BC Ferries to cut routes and senior discount, test slot machines between Island-Lower Mainland

Lower-usage runs to be reduced on most minor and northern routes, and pilot project will test slot machines on main routes.

BC Ferries CEO Mike Corrigan and Transportation Minister Todd Stone take questions on ferry service reductions at the B.C. legislature Monday.

VICTORIA – Sailing cuts are coming in April to most of BC Ferries’ minor and northern routes, as the corporation looks to save $18.9 million in the next two years.

Transportation Minister Todd Stone and BC Ferries CEO Mike Corrigan announced the reductions Monday, along with a plan to begin charging seniors half passenger fares that are currently offered free from Monday to Thursday.

BC Ferries is also planning a pilot project with slot machines on the main routes from Vancouver Island to the mainland, to test the revenue potential. Fare increases of four per cent and 3.9 per cent are to go ahead in the next two years, but Stone said the goal is to hold future increases to the rate of inflation or less after that.

“We heard loud and clear from people in the coastal communities … that fares cannot continue to escalate as they have, and people want the ferry service to be there,” Stone said.

Ferry reductions outlined by the ministry review will go ahead in next spring, after another round of consultations with coastal communities to look for schedule adjustments to make the remaining runs serve residents as effectively as possible.

The route reductions, feedback forms and a schedule of community meetings are posted at the review website. There are no further reductions proposed for the main Vancouver Island runs, but Stone said the ministry’s target is to find another $5 million in savings on those routes following reductions last year to the Tsawwassen-Duke Point route.

The cancelled runs are mostly early morning or late evening, many with passenger loads of 20 per cent or less. The largest reduction is a one-third cut to Port Hardy-Prince Rupert run, BC Ferries’ longest and most heavily subsidized service that lost $31 million on operations last year.

Other runs being cut include Horseshoe Bay to Bowen Island, Comox to Powell River, Gabriola Island to Nanaimo and Quadra Island to Campbell River.

NDP ferry critic Claire Trevena said the service reductions will have an “outrageous impact” on communities such as Quadra Island where she lives.

“We’re already seeing people leaving communities because of the cost of the ferries,” Trevena said. “We’ve seen young families go, we’ve seen businesses in trouble, and this is just going to compound that.”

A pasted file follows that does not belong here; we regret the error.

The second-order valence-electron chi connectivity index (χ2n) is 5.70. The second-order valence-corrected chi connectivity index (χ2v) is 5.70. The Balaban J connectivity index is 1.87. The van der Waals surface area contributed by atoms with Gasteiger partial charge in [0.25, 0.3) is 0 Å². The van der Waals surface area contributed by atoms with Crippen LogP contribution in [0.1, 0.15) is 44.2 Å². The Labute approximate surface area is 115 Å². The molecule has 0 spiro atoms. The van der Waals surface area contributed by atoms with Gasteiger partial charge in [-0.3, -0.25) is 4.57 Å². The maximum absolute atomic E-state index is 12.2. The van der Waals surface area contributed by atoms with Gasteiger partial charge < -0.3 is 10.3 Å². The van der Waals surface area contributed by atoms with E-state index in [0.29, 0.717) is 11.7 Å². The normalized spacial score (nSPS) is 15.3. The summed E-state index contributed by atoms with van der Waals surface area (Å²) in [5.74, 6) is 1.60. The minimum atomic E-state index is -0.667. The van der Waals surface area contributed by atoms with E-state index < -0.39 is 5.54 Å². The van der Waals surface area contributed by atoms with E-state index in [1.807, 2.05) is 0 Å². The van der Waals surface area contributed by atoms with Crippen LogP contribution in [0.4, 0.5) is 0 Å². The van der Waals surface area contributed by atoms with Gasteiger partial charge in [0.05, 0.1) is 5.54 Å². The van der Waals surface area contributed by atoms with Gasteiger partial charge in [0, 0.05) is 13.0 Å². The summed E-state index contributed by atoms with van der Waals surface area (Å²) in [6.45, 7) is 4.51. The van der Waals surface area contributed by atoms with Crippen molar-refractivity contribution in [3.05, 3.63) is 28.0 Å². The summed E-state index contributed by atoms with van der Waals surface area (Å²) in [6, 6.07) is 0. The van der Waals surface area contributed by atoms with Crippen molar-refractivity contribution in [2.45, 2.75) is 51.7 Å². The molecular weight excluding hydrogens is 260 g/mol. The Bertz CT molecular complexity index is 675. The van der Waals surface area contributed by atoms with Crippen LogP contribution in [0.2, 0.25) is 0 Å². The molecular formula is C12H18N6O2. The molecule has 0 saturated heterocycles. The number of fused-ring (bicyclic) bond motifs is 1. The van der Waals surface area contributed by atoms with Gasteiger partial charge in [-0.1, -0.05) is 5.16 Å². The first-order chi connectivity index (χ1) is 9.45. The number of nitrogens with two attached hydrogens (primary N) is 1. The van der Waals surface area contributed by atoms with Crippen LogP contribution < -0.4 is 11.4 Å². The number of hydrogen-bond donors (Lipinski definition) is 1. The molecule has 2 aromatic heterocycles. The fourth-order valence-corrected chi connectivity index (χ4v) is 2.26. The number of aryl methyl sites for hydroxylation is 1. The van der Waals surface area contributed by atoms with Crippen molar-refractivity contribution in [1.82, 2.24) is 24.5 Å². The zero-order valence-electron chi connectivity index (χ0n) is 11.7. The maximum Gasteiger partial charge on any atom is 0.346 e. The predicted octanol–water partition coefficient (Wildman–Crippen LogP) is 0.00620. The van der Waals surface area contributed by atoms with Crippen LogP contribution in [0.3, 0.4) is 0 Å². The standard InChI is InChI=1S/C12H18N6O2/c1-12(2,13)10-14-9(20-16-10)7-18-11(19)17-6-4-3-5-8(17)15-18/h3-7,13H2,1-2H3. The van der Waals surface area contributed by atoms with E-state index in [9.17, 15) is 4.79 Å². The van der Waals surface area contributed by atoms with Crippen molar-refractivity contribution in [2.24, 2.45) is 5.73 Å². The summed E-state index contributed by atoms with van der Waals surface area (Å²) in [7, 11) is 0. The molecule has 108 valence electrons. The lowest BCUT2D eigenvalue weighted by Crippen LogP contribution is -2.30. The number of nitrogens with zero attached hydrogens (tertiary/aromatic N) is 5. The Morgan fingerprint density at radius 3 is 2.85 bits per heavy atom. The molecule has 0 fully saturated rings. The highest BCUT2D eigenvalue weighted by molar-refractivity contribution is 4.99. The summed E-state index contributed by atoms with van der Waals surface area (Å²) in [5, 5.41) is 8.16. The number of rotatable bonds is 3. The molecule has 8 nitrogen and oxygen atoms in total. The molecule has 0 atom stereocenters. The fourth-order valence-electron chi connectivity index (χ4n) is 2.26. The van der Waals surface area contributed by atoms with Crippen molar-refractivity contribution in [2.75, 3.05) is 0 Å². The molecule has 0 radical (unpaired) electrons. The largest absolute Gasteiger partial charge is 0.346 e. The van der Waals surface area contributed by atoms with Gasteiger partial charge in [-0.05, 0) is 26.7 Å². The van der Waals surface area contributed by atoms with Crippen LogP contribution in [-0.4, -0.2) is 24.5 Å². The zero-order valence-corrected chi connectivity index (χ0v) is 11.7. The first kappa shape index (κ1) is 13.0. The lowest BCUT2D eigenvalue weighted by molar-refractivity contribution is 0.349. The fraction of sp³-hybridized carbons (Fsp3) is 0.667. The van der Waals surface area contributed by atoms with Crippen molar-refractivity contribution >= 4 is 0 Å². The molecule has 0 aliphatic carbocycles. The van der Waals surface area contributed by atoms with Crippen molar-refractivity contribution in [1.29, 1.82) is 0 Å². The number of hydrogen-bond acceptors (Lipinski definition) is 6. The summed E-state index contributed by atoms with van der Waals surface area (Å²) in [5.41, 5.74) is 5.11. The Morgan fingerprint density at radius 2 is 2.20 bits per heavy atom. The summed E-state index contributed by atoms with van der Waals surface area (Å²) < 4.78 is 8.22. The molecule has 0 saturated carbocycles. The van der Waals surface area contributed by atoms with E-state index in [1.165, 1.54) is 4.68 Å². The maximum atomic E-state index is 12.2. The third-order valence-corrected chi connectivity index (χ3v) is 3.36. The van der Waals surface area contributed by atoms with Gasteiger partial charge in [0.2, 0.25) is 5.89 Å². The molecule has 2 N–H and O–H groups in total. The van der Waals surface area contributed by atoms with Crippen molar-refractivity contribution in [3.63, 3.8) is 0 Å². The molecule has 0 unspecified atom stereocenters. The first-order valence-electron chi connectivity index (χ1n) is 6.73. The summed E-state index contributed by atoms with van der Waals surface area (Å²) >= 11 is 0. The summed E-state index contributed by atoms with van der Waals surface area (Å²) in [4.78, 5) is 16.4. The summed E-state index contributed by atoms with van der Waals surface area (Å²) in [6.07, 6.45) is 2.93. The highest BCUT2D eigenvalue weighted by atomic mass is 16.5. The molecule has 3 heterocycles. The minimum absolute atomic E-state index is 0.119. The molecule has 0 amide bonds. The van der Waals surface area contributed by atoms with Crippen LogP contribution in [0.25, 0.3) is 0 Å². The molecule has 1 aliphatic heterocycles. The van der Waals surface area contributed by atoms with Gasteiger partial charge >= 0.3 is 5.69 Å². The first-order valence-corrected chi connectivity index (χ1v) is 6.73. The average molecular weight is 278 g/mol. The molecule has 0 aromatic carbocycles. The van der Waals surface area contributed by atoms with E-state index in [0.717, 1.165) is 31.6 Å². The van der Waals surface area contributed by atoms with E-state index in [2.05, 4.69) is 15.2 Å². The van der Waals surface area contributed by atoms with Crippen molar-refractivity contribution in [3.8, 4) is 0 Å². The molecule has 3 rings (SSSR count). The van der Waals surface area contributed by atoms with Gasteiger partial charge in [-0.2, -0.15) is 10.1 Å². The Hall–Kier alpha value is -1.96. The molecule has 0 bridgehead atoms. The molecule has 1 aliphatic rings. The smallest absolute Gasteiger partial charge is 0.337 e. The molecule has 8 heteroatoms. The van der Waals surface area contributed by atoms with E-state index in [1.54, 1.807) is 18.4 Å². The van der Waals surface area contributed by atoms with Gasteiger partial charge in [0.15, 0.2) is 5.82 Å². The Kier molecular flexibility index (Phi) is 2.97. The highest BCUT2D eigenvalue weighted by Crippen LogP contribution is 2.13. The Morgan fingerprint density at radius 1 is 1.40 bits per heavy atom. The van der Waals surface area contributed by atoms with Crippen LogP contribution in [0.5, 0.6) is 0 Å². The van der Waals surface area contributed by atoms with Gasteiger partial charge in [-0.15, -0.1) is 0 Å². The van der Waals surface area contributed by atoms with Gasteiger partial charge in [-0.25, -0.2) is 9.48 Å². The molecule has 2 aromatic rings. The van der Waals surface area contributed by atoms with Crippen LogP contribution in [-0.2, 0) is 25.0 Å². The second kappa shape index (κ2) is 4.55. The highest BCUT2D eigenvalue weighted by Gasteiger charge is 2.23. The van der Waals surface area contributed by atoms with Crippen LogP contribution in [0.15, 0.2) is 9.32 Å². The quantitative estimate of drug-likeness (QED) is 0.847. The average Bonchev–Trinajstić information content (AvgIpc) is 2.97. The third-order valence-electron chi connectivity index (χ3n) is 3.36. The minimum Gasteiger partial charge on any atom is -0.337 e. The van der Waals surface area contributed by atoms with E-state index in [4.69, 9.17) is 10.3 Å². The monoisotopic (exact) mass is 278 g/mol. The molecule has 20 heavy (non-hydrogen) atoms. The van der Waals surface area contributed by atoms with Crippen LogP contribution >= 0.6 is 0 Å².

Long-term strategies include converting new ferries to natural gas fuel and exploring passenger-only private service to supplement BC Ferries sailings.

 

Just Posted

Federal candidates talk most pressing issues in Revelstoke

Concerns include jobs, logging, climate change, affordable housing, Highway 1

Kootenay-Columbia riding candidates have Canada’s highest expense limit

Facebook data also shows who is buying ads on the social media website

Revelstoke roads and weather: avalanche control planned

Expect 20 min road closures west of Revelstoke on Oct. 21

Competition shakes up for the Okanagan Mixoff

The Okanagan Mixoff takes place Nov. 7 in Kelowna

Woman, 24, faces life-altering injuries after being dragged 4 blocks by vehicle in Vancouver

A gofundme account says the woman will have to undergo multiple complex surgeries

Fatal overdoses down by 33% in B.C., but carfentanil deaths continue to spike

Carfentanil, an illicit drug more powerful than fentanyl, causing more deaths than ever

South Okanagan dangerous offender guilty plea struck down

Trial delayed again because Ronald Teneycke failed to elect his choice of trial

Six bears destroyed in three days in West Kelowna

A West Kelowna business has been charged for leaving garbage around Lake Okanagan Resort

Police standoff ends peacefully in West Kelowna

A distraught man was taken into custody Wednesday afternoon

A year after pot legalization in Canada, it’s a slow roll

It’s one year into Canada’s experiment in legal marijuana, and hundreds of legal pot shops have opened

Most Read